Researchers at the Zwicky Transient Facility in California have analyzed the extent to which SpaceX's Starlink satellite constellation affects terrestrial astronomical observations. The results are mixed.
The new paperpublished in The Astrophysical Journal Letters and led by former Caltech postdoctoral fellow Przemek Mróz, offers some good news and some bad news. The good news is that Starlink does not currently cause problems for researchers at the Zwicky Transient Facility (ZTF), which operates from Caltech's Palomar Observatory near San Diego. ZTF, which uses both optical and infrared wavelengths, scans the entire night sky once every two days in an attempt to detect sudden changes in space, such as previously unseen asteroids and comets, stars that suddenly fade, or colliding neutron stars.
But that does not mean that Starlink satellites, which provide low-bandwidth broadband Internet around the Earth, have no influence. The recently completed study, which reviewed archival data from November 2019 to September 2021, found 5,301 satellite streaks directly attributable to Starlink. Not surprisingly, "the number of affected images increases over time as SpaceX implements more satellites," but, until now, scientific operations on the ZTF "have not yet been severely affected by satellite stripes, despite the increase in their number observed during the analyzed period," the astronomers write in their study.
The bad news has to do with the future situation and how satellite mega-constellations, whether Starlink or another fleet, will affect astronomical observations in the coming years, especially observations made in twilight. In fact, images most influenced by Starlink were those taken at dawn or dusk. In 2019, it meant satellite streaks in less than 0.5% of all twilight images, but by August 2019, this had escalated to 18%. Starlink satellites orbit at a low altitude of about 324 miles (550 km), which makes them reflect more sunlight during sunset and sunrise, creating a problem for observatories in the twilight.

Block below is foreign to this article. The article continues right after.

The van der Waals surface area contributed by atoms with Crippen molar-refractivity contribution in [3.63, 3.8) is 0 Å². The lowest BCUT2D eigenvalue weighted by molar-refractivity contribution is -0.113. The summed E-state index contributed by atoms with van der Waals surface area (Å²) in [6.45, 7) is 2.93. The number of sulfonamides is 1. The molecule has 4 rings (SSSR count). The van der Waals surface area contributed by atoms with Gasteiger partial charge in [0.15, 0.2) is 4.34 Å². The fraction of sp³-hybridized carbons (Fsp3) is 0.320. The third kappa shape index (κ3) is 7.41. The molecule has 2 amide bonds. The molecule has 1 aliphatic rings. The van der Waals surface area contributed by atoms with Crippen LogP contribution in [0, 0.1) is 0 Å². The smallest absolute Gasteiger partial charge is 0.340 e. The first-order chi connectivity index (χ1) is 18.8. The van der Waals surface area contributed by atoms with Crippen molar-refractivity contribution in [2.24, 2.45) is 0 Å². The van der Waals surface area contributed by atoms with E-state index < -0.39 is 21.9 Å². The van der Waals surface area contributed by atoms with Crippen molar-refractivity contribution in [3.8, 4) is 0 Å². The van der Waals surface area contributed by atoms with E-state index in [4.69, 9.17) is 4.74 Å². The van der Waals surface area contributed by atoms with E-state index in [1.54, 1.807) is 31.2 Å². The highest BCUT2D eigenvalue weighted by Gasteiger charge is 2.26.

Astronomers make observations at dawn and dusk as they search for terrestrial asteroids that may appear next to the Sun from our perspective.. Two years ago, ZTF astronomers used this technique to discover 2020 AV2 - the first asteroid completely in Venus' orbit. One concern expressed in the new paper is that when Starlink reaches 10,000 satellites - which SpaceX expects to achieve in 2027 - all ZTF images taken in the twilight will contain at least one satellite strip. After yesterday's launch of a Falcon 9 rocket, the Starlink mega constellation consists of over 2,000 satellites.
In a Caltech Press release, Mróz, now at the University of Warsaw in Poland, said he does not "expect Starlink satellites to affect non-twilight images, but if the satellite constellation of other companies enters higher orbits, this could cause problems for non-twilight observations. " A pending satellite constellation managed by OneWeb, a UK-based telecommunications company, will orbit a operational height at 745 miles (1,200 km), for example.
The researchers also estimated the proportion of pixels lost as a result of a single satellite stripe and found that it was not large.” By "not large" they mean 0.1% of all pixels in a single ZTF image.
That said, "simply counting pixels affected by satellite streaks does not capture the whole problem, for example, resources needed to identify and mask satellite streaks or the chance of missing an initial detection of an object, "write the researchers. . As Thomas Prince, an astronomer at Caltech and a co-author of the study pointed out in the press release, there is actually a "small chance" that "we would miss an asteroid or other event hidden behind a satellite strip, but compared to the impact of The weather, such as a cloudy sky, these are rather small effects for ZTF. "
SpaceX has not responded to our request for comment.
The researchers also examined the measures taken by SpaceX to reduce the brightness of Starlink satellites. Implemented in 2020, these measures include visors that prevent sunlight from illuminating too much of the satellite's surface. These measures have served to reduce the brightness of Starlink satellites by a factor of 4.6, which means that they are now on the order of 6.8 (f. reference, the brightest stars shine with an order of magnitude of 1, and human eyes can not see objects much weaker than 6.0). This marks a major improvement, but it's still not great, as members of the 2020 Satellite Constellations 1 workshop asked for satellites in LEO to have sizes over 7.
The current study only considered the effects of Starlink on the Zwicky Transient Facility. Each observatory will be affected differently by Starlink and other satellites, including the upcoming Vera C. Rubin Observatory, which is expected to be hit hard by mega constellations. Observatories are too expected to experience problems due to radio interference, the appearance of ghost-like artifacts, among other potential problems.
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